...three types. There is the undervaluedunconsidered need, which is the thing where they kind of feel like it's aproblem but they haven't really identified clearly the size and speed of that problem intheir organization and as such, they feel like they can lint along with itquite comfortably and not have to change. The second one is the unmet unconsideredneed. This is where the organization has created a workaround. They've got athey've got a manual process that they've put in place and they quite comfortable thatway of working. They know it's not best in practice, they know stopperfect, but who's perfect? And they okay with it. And then thethird one is the unknown unconsidered need, where they don't even know they havethat problem. And so the goal in messaging, in training sales people,in putting out our distinct point of view to the marketplace, is to matchthose unconsidered need with what I would class as your or my unspecified capabilities.And I'll give you a very simple example. When people think about foundry, theythink about foundry within the context of visual effects for films and gaming andTV, but actually, like we discussed, there is a an unspecified capability therethat's actually very, very useful to footwear brands who today, in orderto bring a shoe to life, are having to draw it in Pencil,modulated in clay and ship samples from the US or from the UK to China, back and forth, and that process is riddled with all kinds of unconsideredneeds and inefficiencies. So when we begin to talk to them about those issuesrather than just telling them that you can design a shoe better, suddenly we'veidentified and unconsidered need and also introduced a distinct point of view. We talkedabout this before, but this is similar, although you know sort of the ideashere are both very, very powerful, a little bit you know, andsimilar to some of the ideas that we hear about and Challenger where you'resort of trying to lead with commercial insight and particularly on sort of like theundervalued. Maybe they've stated they have an idea of a problem, but maybethey're characterizing it as an efficiency and they're not really considering the size scope,as you said, the size and the speed. Is that right? That'sright, of that problem, the magnitude of that problem, and you areyou have a great example from your days. That idea. Walk us through sortof how you guys, your content management system, if I'm not,if I'm not mistaken, how you took data from the market and transformed itinto messaging that directly sort of stoked the pain of an unconsidered need and thenand then ultimately help us tie that back to, you know, business performanceand sales growth, right. Yeah, so idio, which is still growing, fantastic tool. said that, the team's built over there is a constantintelligence platform and, very simply, what idiot is able to do is it'sable to build a unique interest profile about you, Sam based on what you'rereading, and then is able to query that unique data, said, inorder to give you the next best piece of content the next time you visitthat particular website or you open the next email that's coming or being delivered toyou via exact target or mocking automation like Marquette or Alloquo, this kind ofthing. So we were looking at entering the wealth and asset management space becausewe had a distinct point of view of I was getting on there. Themessage that wasn't going to work was about personalization and improving the click through rateson emails and clicks on calls to actually on a website by thirty or thirtyfive percent. Although that would have been an interesting or good improvement, itwasn't something that was sufficiently loosening the status quo and creating urgency and uniqueness,because the challenge they had was bigger than just getting people to personalization on thewebsite. The biggest challenge they had was about why are we producing content that'sirrelevant in the first place? So walk that back and kind of explined ina bit more detail, please do. I love it. So, ifyou think about the the wealth and asset management space, that's a highly competitivespace and the way that people choose which funds to go with is that theyread content. As a result, JP Morgan, alliance, Burnstein, statesteglobal advisors, black prop are all producing loads and loads of reports content inorder to not be missing from any conversation when the customer comes searching for content, as it pretends to oil and gas, renewables, energy mining, etc.So the challenge is that they end up producing a lot of content thatnobody ever ends up reading. In fact, the statistic around that floats around aboutunder utilized or unused contents. It's at about sixty to seventy percent.When we spend time with these brands, we found out that eighty to ninetypercent of their content actually set. I'm used no one ever saw it onour website or in an email, but they were investing all of this moneyinto producing this content. And then, when you've got so much content andyou're producing it at such a high pace, be to to take comparatitively relevant.You think that the solution to your problem is personalization, because you're thinking, Huh, if I can just put the right content in front of theright person, even though I've got this huge, broad library of content,then that's going to mean we're going to be more efficient in terms of howwe're using that content. But actually that...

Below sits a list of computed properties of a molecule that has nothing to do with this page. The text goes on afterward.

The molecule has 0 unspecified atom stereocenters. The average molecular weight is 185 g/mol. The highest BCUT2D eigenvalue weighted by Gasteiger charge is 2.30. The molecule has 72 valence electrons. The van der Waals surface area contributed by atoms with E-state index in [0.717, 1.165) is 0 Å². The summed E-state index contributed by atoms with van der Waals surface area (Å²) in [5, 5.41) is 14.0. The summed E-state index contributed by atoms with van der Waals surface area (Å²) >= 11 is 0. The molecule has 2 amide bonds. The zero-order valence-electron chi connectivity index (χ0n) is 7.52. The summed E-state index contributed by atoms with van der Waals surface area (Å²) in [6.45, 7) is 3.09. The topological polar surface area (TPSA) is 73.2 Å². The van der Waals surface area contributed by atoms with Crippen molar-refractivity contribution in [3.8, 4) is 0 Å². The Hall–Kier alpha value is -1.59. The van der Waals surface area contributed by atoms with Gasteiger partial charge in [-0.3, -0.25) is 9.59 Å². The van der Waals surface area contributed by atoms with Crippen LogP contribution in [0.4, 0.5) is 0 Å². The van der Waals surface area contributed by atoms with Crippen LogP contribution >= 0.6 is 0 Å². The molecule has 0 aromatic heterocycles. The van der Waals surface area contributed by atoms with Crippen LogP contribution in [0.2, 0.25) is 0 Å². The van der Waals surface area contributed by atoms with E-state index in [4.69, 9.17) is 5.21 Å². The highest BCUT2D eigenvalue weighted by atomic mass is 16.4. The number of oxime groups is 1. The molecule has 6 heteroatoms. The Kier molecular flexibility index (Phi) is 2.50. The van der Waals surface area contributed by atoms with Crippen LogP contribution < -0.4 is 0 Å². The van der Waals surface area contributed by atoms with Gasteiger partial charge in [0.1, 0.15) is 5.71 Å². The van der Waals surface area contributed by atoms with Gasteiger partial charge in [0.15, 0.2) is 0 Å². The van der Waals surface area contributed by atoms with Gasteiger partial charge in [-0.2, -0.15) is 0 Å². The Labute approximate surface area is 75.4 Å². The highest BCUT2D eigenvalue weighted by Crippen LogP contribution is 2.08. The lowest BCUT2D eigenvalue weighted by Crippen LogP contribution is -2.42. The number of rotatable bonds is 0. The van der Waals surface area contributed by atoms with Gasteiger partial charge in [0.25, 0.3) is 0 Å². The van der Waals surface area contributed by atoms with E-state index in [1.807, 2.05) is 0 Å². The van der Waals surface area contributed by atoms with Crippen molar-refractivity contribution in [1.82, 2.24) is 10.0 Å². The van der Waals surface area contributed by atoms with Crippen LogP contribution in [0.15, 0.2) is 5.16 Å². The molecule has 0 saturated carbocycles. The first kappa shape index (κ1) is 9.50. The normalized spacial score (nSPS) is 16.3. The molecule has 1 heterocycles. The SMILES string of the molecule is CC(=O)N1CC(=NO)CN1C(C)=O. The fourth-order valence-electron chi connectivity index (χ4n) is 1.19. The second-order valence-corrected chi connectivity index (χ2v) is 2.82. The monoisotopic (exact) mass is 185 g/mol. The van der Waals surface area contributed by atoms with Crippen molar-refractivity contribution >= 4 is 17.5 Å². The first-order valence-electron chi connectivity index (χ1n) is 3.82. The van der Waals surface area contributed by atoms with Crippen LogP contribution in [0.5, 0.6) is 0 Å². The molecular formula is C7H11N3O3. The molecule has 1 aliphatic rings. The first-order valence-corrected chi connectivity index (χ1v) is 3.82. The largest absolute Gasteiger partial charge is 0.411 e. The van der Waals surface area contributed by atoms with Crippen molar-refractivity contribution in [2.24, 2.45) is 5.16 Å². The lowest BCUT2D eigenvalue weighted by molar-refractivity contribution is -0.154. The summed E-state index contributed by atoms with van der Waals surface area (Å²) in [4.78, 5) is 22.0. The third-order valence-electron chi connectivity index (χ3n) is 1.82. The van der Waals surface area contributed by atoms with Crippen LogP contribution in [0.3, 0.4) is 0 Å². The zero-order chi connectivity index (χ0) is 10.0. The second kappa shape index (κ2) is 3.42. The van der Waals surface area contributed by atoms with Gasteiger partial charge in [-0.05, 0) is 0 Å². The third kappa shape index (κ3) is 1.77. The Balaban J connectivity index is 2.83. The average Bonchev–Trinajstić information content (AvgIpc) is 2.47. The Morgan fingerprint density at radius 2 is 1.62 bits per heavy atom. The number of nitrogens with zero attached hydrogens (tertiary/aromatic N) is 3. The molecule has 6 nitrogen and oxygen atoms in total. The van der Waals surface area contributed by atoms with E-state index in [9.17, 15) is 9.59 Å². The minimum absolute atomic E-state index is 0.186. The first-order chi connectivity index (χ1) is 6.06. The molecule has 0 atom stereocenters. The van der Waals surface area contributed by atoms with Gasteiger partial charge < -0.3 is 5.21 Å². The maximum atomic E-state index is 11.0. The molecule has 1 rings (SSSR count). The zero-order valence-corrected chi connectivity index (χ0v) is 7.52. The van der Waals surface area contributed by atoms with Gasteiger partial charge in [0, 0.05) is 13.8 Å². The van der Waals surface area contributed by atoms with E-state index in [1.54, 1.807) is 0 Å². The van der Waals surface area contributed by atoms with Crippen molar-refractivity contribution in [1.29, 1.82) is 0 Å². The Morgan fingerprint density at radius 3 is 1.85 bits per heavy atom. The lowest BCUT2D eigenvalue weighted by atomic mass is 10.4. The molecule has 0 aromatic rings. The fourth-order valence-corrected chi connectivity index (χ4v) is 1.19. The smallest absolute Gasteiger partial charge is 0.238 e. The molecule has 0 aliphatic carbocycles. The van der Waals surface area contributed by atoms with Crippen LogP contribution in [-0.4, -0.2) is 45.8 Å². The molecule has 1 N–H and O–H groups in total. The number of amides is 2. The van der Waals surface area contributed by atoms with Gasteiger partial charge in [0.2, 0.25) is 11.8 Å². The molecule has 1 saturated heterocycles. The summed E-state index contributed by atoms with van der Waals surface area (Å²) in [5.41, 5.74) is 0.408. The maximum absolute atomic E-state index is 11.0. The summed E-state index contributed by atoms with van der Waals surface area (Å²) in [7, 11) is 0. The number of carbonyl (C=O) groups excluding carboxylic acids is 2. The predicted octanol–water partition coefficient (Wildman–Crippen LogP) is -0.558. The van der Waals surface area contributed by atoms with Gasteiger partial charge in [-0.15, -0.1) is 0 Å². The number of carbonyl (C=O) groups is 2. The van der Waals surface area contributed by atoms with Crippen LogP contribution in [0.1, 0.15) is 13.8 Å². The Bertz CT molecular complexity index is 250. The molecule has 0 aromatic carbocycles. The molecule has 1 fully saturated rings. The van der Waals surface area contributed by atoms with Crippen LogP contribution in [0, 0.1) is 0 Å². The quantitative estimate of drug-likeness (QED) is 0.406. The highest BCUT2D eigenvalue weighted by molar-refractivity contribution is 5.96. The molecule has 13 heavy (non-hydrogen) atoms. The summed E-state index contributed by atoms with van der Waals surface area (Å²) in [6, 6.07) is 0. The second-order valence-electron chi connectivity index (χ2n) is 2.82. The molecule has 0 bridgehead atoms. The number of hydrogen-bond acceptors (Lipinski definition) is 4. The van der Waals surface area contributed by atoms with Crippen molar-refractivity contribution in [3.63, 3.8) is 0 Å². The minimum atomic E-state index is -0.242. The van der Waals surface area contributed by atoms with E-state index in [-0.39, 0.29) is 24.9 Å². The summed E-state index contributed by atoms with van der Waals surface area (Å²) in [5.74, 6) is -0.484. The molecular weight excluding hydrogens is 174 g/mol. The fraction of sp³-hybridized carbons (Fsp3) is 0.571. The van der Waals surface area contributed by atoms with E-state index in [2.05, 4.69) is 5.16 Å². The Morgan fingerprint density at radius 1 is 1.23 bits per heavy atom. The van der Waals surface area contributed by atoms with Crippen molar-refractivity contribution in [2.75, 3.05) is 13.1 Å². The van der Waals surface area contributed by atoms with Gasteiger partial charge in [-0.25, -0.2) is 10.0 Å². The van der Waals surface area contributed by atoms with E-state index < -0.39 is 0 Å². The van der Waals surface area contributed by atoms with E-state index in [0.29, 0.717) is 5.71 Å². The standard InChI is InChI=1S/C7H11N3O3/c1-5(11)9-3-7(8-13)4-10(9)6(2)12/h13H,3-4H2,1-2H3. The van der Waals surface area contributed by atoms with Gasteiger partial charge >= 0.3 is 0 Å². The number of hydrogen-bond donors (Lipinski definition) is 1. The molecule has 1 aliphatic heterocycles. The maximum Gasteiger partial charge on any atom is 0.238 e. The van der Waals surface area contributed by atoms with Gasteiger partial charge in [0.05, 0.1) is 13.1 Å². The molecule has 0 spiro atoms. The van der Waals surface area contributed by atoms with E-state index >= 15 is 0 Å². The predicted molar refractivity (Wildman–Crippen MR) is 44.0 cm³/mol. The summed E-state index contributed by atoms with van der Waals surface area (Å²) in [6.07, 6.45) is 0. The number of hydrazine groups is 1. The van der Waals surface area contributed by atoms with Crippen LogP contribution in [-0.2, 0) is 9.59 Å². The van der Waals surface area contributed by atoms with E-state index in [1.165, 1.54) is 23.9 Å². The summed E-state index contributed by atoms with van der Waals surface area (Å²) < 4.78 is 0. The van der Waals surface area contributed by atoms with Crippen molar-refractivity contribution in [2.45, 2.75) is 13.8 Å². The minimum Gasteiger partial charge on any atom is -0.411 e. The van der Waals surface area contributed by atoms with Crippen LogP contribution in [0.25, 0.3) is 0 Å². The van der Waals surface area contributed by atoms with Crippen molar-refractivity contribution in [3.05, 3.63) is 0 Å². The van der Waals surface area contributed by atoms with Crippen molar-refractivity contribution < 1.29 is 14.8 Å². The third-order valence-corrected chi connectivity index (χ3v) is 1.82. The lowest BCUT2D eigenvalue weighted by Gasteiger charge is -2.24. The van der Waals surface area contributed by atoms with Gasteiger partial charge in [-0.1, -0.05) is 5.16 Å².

...was actually the small end of theproblem. The big problem is why are you investing millions and millions of dollarsa year producing that content in the first place? And the unspecified capability thatidio has is that any is able to tell you not only which content youshould serve the customer, which is the output of its engine, but internallyit's able to tell you which topics are read the most by your customer baseand actually begin to inform your editorial and content team about what content to producein the first place. So now you go away from trying to optimize onan inefficiency to actually creating the right content right out of the out of thebox. And the saving for them was multiple millions of dollars when they startedthinking about how to produce the right content in the first place, not justtrying to personalize this huge library of irrelevant content that they were creating. Andso we were able to not only expose that undervalued, unconsidered need around contentproduction, not personalization, and then put an actual size and a speed tothat problem, because they were telling us that their biggest challenge from a marketingperspective was budget, and then we were able to show them that actually,when eighty percent of their content sits unread, they're wasting up to, and I'mgoing to kind of aggregate this, between eight and ten million dollars ayear in wasted budget on producing content that nobody actually ends up reading. Sothe natural decision to go with us in order to inform the editorial content teamwhat to produce in the first place was and wasn't easy one at that point. It's a great story because, to your point, they're telling you,well, you know we don't have enough budget to address the solution, andyou're saying, well, you know you're spending ten million dollars more than youneed to. I'm sure we can find a couple Hundredzero for idio within theten million dollars that we're going to save you over the course of the nextone to two years. Is that right? That's right, that's right. Andthen that story became powerful when we were going into other people that looka lot like that particular asset manager, because again, they all have thesame problem. And customers and believe something about you and I that sometimes wedon't even know about ourselves. Customers believe that you and I see more peoplethat look like them that they do. So as a result, they believeus when we tell them about a trend or a change that's happening in theirmarket place because, again, they really believe that we see more people thatlook like them. We have an understanding of the market from a macro perspectivebecause we are spending every day solving these challenges. So when we say tothem you don't have to struggle at eighty to ninety percent of content under utilization, they take that seriously because again, they know that their competitor, wholooks not like them, is working with us to solve that problem. Sonow again you're loosening the status Quale, you're creating urgency and uniqueness, andthen, once they compelled with the need to change, you can then beginto differentiate your solution and that's where you're specified and state of capabilities can thencome into into class. How do how do you? I mean, it'sreally, really interesting. I guess sounds like there's how do you operationalize thisconcept and and what do you give? Is this all sort of at thetop of the funnel when it comes to content marketing? Are there tools orspecific what are the tools? That are the arrows that you give to thesalesperson's quiver to help them instigate this kind of conversation? So first of all, I think you have to go at lay a deeper in terms of understanding. What are the blockers in our way right what is stopping the prospect fromeven making the decision to change? And there's about four things that I thinkevery salesperson, every marketer, should know before they launch, that SDR discovery, called before they even begin to craft and editorial and content strategy, andthose it's four pillars really that I typically look at, and these are thethings that if you don't confront these in your sales deck, on your website, you know, editorial and cold of strategy, you're not going to besuccessful. So here they are. The firstest preference stability. We know thatcustomers are eighty percent of the time they're more likely to do nothing than tochoose any supply, and you'll know this by analyzing your crm. Eighty percentof qualified opportunities end up choosing to make no decision, and that's because thecustomer has has retreated back to their current way of working. So the firstthing we need to be telling our sales people is be aware that the thingthat you're going to confront today, as you go into that conversation, issomebody who's wedded to the status quo and somebody who's preferences are so stable thatyou have to come with a provocative and unique point of view that makes themthink that there is a flaw in the way that they approaching their current businessprocess and make it an existential flaw, like a mortal wound. That meansthat they didn't just feel like, Oh, okay, that's bad for us thisquarter, but like we continue down this path, we're not going tobe in business in two to three years. The second thing is that all prospectshave anticipated regret when they're thinking about a new partner, a new solutionthat they're trying to kind of introduce into their process, and anticipated regret isabout, what if this doesn't work? You know, when you're telling usall this great stuff about how we're going to know what to write first andthat's going to, let you know, kind of improve our utilization of content, what if this all goes wrong? I'm the one who's on the linehere, is the sponsor of this deal. So how do you help your prospectand your customer to feel comfortable that...